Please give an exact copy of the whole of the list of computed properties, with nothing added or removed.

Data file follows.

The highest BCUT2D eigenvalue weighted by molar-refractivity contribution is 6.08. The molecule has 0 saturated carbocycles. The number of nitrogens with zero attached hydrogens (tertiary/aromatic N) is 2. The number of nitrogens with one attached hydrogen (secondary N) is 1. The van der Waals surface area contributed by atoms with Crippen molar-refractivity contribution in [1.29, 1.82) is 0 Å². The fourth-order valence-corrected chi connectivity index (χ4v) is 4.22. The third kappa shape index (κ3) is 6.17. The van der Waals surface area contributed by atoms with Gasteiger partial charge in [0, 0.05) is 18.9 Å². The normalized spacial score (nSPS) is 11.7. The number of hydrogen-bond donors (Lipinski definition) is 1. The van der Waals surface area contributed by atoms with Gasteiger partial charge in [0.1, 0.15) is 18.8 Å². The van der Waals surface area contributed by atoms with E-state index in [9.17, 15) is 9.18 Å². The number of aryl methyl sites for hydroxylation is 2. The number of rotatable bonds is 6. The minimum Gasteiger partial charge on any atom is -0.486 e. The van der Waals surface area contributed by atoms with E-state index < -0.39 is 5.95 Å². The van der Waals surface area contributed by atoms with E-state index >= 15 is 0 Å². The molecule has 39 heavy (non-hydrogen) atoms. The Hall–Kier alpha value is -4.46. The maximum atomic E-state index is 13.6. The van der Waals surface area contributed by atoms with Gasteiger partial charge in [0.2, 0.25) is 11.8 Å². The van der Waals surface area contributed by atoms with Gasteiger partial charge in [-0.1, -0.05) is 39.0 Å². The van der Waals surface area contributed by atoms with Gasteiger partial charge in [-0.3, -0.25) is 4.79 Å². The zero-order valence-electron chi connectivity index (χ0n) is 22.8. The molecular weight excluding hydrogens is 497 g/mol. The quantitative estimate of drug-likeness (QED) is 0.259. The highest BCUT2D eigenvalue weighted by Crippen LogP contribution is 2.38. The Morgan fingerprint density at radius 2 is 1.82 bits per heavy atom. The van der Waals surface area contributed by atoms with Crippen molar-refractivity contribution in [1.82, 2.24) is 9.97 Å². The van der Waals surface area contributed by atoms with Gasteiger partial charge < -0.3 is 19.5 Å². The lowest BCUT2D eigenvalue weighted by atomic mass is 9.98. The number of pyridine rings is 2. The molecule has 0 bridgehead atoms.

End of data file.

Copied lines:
The highest BCUT2D eigenvalue weighted by molar-refractivity contribution is 6.08. The molecule has 0 saturated carbocycles. The number of nitrogens with zero attached hydrogens (tertiary/aromatic N) is 2. The number of nitrogens with one attached hydrogen (secondary N) is 1. The van der Waals surface area contributed by atoms with Crippen molar-refractivity contribution in [1.29, 1.82) is 0 Å². The fourth-order valence-corrected chi connectivity index (χ4v) is 4.22. The third kappa shape index (κ3) is 6.17. The van der Waals surface area contributed by atoms with Gasteiger partial charge in [0, 0.05) is 18.9 Å². The normalized spacial score (nSPS) is 11.7. The number of hydrogen-bond donors (Lipinski definition) is 1. The van der Waals surface area contributed by atoms with Gasteiger partial charge in [0.1, 0.15) is 18.8 Å². The van der Waals surface area contributed by atoms with E-state index in [9.17, 15) is 9.18 Å². The number of aryl methyl sites for hydroxylation is 2. The number of rotatable bonds is 6. The minimum Gasteiger partial charge on any atom is -0.486 e. The van der Waals surface area contributed by atoms with E-state index < -0.39 is 5.95 Å². The van der Waals surface area contributed by atoms with E-state index >= 15 is 0 Å². The molecule has 39 heavy (non-hydrogen) atoms. The Hall–Kier alpha value is -4.46. The maximum atomic E-state index is 13.6. The van der Waals surface area contributed by atoms with Gasteiger partial charge in [0.2, 0.25) is 11.8 Å². The van der Waals surface area contributed by atoms with Gasteiger partial charge in [-0.1, -0.05) is 39.0 Å². The van der Waals surface area contributed by atoms with Gasteiger partial charge in [-0.3, -0.25) is 4.79 Å². The zero-order valence-electron chi connectivity index (χ0n) is 22.8. The molecular weight excluding hydrogens is 497 g/mol. The quantitative estimate of drug-likeness (QED) is 0.259. The highest BCUT2D eigenvalue weighted by Crippen LogP contribution is 2.38. The Morgan fingerprint density at radius 2 is 1.82 bits per heavy atom. The van der Waals surface area contributed by atoms with Crippen molar-refractivity contribution in [1.82, 2.24) is 9.97 Å². The van der Waals surface area contributed by atoms with Gasteiger partial charge < -0.3 is 19.5 Å². The lowest BCUT2D eigenvalue weighted by atomic mass is 9.98. The number of pyridine rings is 2. The molecule has 0 bridgehead atoms.